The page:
Environmental Assessment of Hybrid Broadband Satellite Systems

Environmental Assessment of Hybrid Broadband Satellite Systems

Keith Dickerson (Climate Associates, UK), David Faulkner (Climate Associates, UK), Nigel Wall (Climate Associates, UK) and Simon Watts (Avanti Communications Group, UK)
DOI: 10.4018/978-1-4666-8447-8.ch008
OnDemand PDF Download:
$30.00
List Price: $37.50

Abstract

This chapter describes the environmental assessment of hybrid broadband satellite systems using the latest lifecycle analysis (LCA) techniques. The BATS (Broadband Access via integrated Terrestrial and Satellite systems) project has based its assessments on the GHG Protocol approach, with the ETSI LCA and ITU-T L.1400 methodology series used to provide more detailed guidance where this is needed. This assessment has shown that it is possible to employ cut off rules and approximations to reduce the cost or length of an assessment and still provide useful results. The assessment has shown that, using current technology for the IUG and satellite modem, the carbon footprint of a hybrid broadband satellite network can be comparable with that of a terrestrial (fixed or mobile) network for an equivalent level of service when the use of low-power states are considered. The implementation of these states in future commercial systems should be explored. Finally ways are suggested to reduce the environmental impact of hybrid broadband satellite systems, in particular by reducing energy (power) consumption during the use stage. Key issues include how to compare the energy efficiency of a hybrid broadband satellite network with other methods of broadband delivery, how to accurately assess the carbon embodied during the production of the equipment, and how to use low-power modes to reduce energy consumption without affecting the response time or quality of experience (QoE).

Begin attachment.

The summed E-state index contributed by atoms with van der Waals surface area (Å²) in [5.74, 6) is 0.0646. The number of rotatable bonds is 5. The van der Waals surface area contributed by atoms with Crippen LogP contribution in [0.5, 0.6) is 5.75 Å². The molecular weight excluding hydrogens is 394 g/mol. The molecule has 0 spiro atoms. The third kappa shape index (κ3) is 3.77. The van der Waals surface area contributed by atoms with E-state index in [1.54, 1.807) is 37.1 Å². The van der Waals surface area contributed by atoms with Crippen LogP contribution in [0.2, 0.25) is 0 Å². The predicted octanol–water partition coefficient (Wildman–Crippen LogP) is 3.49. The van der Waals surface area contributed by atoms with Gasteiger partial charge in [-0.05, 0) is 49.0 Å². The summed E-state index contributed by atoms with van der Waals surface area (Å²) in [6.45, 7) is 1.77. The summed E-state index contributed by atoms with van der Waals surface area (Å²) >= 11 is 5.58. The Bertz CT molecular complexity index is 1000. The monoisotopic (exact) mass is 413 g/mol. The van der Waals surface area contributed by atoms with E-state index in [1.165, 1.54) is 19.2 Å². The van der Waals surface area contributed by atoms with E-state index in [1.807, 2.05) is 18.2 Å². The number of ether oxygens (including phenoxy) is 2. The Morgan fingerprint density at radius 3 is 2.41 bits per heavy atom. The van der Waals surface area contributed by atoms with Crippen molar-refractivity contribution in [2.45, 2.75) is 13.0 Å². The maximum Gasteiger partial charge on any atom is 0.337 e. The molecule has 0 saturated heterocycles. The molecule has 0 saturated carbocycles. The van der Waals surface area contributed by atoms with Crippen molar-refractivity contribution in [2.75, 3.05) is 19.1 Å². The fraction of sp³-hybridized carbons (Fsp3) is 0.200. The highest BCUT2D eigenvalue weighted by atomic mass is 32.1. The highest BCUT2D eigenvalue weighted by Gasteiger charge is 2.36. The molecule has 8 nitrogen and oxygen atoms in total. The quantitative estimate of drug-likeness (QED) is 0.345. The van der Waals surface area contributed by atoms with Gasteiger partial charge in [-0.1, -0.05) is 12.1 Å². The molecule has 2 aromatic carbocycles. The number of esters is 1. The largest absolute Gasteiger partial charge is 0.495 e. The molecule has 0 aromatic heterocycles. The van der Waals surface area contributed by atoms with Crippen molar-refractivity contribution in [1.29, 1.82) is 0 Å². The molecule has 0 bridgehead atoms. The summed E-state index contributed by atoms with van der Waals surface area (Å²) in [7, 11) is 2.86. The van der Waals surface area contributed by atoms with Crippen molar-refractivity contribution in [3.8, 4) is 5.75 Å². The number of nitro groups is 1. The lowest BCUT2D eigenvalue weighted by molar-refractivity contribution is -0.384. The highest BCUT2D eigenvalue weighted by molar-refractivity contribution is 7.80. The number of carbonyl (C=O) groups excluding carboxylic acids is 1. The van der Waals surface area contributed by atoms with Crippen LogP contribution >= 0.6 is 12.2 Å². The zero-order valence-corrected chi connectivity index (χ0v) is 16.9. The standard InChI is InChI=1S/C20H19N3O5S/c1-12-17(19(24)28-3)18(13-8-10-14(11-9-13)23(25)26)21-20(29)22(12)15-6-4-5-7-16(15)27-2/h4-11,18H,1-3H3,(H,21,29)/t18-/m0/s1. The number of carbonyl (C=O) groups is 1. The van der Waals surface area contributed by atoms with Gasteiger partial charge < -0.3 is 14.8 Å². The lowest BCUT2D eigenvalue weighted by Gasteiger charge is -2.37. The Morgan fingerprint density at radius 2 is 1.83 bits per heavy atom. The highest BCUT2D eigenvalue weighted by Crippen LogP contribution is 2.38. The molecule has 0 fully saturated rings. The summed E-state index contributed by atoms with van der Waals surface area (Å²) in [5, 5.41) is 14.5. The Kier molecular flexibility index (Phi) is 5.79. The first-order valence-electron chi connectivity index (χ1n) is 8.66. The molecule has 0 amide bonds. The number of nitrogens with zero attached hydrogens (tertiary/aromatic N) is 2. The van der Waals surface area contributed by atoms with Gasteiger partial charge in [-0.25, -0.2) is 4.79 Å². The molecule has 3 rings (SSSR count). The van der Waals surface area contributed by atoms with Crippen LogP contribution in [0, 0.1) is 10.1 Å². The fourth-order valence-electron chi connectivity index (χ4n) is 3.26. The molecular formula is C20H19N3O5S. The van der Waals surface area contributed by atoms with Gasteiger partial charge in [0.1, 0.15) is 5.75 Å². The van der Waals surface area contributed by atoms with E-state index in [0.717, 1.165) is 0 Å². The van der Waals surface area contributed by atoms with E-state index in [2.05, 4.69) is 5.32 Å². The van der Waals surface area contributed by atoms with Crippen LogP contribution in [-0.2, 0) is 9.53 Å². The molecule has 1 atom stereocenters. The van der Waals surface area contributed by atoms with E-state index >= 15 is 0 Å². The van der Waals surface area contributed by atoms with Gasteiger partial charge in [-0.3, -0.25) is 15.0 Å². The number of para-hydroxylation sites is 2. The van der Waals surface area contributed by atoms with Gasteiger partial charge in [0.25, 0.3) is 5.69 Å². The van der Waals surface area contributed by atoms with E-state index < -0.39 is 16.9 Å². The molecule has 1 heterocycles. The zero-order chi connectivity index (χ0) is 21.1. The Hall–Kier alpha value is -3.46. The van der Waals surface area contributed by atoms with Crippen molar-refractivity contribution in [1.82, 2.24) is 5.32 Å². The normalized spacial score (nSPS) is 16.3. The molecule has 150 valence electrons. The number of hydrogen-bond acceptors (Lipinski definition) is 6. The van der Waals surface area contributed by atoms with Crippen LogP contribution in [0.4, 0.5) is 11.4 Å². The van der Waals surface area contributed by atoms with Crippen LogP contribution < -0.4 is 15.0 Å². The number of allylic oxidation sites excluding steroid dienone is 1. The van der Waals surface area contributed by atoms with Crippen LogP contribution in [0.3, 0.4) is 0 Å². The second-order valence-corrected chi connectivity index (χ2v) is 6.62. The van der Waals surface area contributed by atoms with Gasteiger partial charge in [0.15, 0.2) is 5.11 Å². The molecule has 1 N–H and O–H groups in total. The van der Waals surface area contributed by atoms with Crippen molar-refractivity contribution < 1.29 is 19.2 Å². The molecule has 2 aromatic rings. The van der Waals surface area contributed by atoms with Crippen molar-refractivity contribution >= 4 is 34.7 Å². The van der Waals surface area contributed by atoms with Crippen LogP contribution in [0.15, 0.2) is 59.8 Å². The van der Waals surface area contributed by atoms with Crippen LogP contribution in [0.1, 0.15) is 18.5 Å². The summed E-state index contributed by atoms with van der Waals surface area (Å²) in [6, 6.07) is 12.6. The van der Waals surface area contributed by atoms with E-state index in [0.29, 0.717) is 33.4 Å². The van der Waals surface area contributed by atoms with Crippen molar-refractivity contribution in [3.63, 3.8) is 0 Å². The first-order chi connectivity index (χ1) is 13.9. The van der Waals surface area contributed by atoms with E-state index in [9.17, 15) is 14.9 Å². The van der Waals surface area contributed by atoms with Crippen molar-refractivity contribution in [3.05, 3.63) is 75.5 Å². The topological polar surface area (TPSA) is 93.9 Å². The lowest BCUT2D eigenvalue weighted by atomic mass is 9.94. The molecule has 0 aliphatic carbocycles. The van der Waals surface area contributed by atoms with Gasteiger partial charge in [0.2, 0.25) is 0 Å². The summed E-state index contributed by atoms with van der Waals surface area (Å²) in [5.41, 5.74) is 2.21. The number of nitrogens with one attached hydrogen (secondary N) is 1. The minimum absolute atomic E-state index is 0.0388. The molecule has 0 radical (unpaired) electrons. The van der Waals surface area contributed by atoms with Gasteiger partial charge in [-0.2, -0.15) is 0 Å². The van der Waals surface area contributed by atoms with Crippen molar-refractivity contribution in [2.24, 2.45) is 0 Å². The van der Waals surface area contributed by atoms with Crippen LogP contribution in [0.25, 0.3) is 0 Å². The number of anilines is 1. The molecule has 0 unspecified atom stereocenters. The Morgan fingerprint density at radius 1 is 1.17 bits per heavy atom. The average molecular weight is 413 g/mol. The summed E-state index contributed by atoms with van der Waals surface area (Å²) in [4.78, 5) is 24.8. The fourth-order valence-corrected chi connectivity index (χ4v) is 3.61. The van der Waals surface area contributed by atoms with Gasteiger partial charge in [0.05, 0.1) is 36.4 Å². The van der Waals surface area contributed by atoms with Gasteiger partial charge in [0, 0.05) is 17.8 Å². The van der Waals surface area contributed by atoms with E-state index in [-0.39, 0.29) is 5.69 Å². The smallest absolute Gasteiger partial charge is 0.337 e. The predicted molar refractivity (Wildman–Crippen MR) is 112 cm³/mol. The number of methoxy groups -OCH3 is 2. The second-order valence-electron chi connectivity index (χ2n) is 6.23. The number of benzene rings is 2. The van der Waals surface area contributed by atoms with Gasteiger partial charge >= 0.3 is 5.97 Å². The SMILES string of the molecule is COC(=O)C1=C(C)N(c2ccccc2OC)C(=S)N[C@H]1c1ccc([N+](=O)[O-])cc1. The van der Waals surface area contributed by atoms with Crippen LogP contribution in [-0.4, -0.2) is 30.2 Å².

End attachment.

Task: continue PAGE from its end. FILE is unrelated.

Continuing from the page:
Chapter Preview
Top

Background

At the international level, the Intergovernmental Panel on Climate Change (IPCC) was established in 1988 by the World Meteorological Organization (WMO) and the United Nations Environment Programme (UNEP) at the request of governments. The aims of the IPCC are to assess scientific information relevant to:

  • Human-induced climate change,

  • The impacts of human-induced climate change,

  • Options for adaptation and mitigation.

The IPCC reports on the likely impacts on the environment of the accumulation of greenhouse gases (GHGs) in the atmosphere. Reports are issued approximately 4-5 yearly using existing peer-reviewed scientific papers as source material.

The Kyoto Protocol supported by the United Nations Framework Convention on Climate Change (UNFCCC) is an international treaty that sets binding obligations on industrialized countries to reduce emissions of GHGs, as shown in Figure 1. The ultimate goal is to stabilize the concentration of GHGs in the atmosphere at a level which avoids catastrophic consequences.

Figure 1.

How future GHG emissions could be reduced if all countries operated under the Kyoto Protocol

The European Union (EU) is included as a party with binding targets in the second commitment period 2013-2020. EU Member States have committed themselves to reducing greenhouse gas emissions (GHG) by 20%, increasing the share of renewable in the EU's energy mix to 20%, and achieving a 20% energy efficiency target by 2020. The EU was 8% below 1990 emissions in 2012 and still has a long way to go to meeting these targets. The European Roadmap for Moving to a Competitive Low Carbon Economy in 2050 (EU, 2050) notes that the EU is currently on track to meet two of those targets, but will not meet its energy efficiency target unless further efforts are made. In Mobilizing Information and Communication Technologies to facilitate the transition to an energy-efficient, low-carbon economy (EU COM, 2009) the EC notes that “The use of ICT equipment in the delivery of services represents about 1.75% of carbon emissions in Europe; a further 0.25% of carbon emissions come from the production of ICT and consumer electronic equipment. As the range and penetration of ICTs increase, their overall energy use is growing”.

In line with this policy landscape, the EU has issued a number of directives to foster energy efficient design of products:

Complete Chapter List

Search this Book:
Reset